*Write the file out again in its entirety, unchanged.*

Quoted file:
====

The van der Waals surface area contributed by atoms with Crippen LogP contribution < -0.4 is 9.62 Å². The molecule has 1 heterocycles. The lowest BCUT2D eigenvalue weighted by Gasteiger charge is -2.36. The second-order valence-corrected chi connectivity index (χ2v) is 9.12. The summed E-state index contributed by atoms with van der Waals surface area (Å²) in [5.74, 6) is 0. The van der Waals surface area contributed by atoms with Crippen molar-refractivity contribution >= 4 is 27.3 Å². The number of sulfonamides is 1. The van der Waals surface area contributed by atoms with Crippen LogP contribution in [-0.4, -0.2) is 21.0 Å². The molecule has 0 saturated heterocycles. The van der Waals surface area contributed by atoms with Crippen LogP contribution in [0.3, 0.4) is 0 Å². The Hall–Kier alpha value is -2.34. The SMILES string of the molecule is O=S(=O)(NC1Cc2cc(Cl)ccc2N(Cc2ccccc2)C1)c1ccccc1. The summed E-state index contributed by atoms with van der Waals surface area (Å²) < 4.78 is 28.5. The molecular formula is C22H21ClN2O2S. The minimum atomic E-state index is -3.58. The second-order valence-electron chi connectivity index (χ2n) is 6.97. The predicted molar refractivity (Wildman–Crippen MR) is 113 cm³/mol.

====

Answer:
The van der Waals surface area contributed by atoms with Crippen LogP contribution < -0.4 is 9.62 Å². The molecule has 1 heterocycles. The lowest BCUT2D eigenvalue weighted by Gasteiger charge is -2.36. The second-order valence-corrected chi connectivity index (χ2v) is 9.12. The summed E-state index contributed by atoms with van der Waals surface area (Å²) in [5.74, 6) is 0. The van der Waals surface area contributed by atoms with Crippen molar-refractivity contribution >= 4 is 27.3 Å². The number of sulfonamides is 1. The van der Waals surface area contributed by atoms with Crippen LogP contribution in [-0.4, -0.2) is 21.0 Å². The molecule has 0 saturated heterocycles. The van der Waals surface area contributed by atoms with Crippen LogP contribution in [0.3, 0.4) is 0 Å². The Hall–Kier alpha value is -2.34. The SMILES string of the molecule is O=S(=O)(NC1Cc2cc(Cl)ccc2N(Cc2ccccc2)C1)c1ccccc1. The summed E-state index contributed by atoms with van der Waals surface area (Å²) < 4.78 is 28.5. The molecular formula is C22H21ClN2O2S. The minimum atomic E-state index is -3.58. The second-order valence-electron chi connectivity index (χ2n) is 6.97. The predicted molar refractivity (Wildman–Crippen MR) is 113 cm³/mol.